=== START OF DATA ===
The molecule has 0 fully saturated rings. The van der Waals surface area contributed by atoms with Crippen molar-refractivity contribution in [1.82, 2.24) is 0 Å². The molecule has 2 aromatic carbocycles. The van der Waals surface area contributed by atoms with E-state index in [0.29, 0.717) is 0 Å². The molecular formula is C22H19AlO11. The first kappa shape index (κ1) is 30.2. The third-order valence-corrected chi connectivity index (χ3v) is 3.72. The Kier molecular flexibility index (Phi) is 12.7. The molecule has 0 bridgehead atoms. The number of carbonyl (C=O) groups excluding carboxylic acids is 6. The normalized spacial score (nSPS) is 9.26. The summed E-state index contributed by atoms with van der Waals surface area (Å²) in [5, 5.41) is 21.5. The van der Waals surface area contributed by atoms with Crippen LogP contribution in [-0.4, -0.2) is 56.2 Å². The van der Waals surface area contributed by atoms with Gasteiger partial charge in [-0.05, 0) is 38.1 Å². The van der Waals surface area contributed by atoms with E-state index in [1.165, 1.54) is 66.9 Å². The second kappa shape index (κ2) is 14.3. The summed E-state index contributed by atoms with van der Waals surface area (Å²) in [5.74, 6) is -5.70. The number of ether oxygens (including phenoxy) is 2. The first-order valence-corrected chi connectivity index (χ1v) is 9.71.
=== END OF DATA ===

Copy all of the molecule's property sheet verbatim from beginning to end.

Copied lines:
The molecule has 0 fully saturated rings. The van der Waals surface area contributed by atoms with Crippen molar-refractivity contribution in [1.82, 2.24) is 0 Å². The molecule has 2 aromatic carbocycles. The van der Waals surface area contributed by atoms with E-state index in [0.29, 0.717) is 0 Å². The molecular formula is C22H19AlO11. The first kappa shape index (κ1) is 30.2. The third-order valence-corrected chi connectivity index (χ3v) is 3.72. The Kier molecular flexibility index (Phi) is 12.7. The molecule has 0 bridgehead atoms. The number of carbonyl (C=O) groups excluding carboxylic acids is 6. The normalized spacial score (nSPS) is 9.26. The summed E-state index contributed by atoms with van der Waals surface area (Å²) in [5, 5.41) is 21.5. The van der Waals surface area contributed by atoms with Crippen LogP contribution in [-0.4, -0.2) is 56.2 Å². The van der Waals surface area contributed by atoms with Gasteiger partial charge in [-0.05, 0) is 38.1 Å². The van der Waals surface area contributed by atoms with E-state index in [1.165, 1.54) is 66.9 Å². The second kappa shape index (κ2) is 14.3. The summed E-state index contributed by atoms with van der Waals surface area (Å²) in [5.74, 6) is -5.70. The number of ether oxygens (including phenoxy) is 2. The first-order valence-corrected chi connectivity index (χ1v) is 9.71.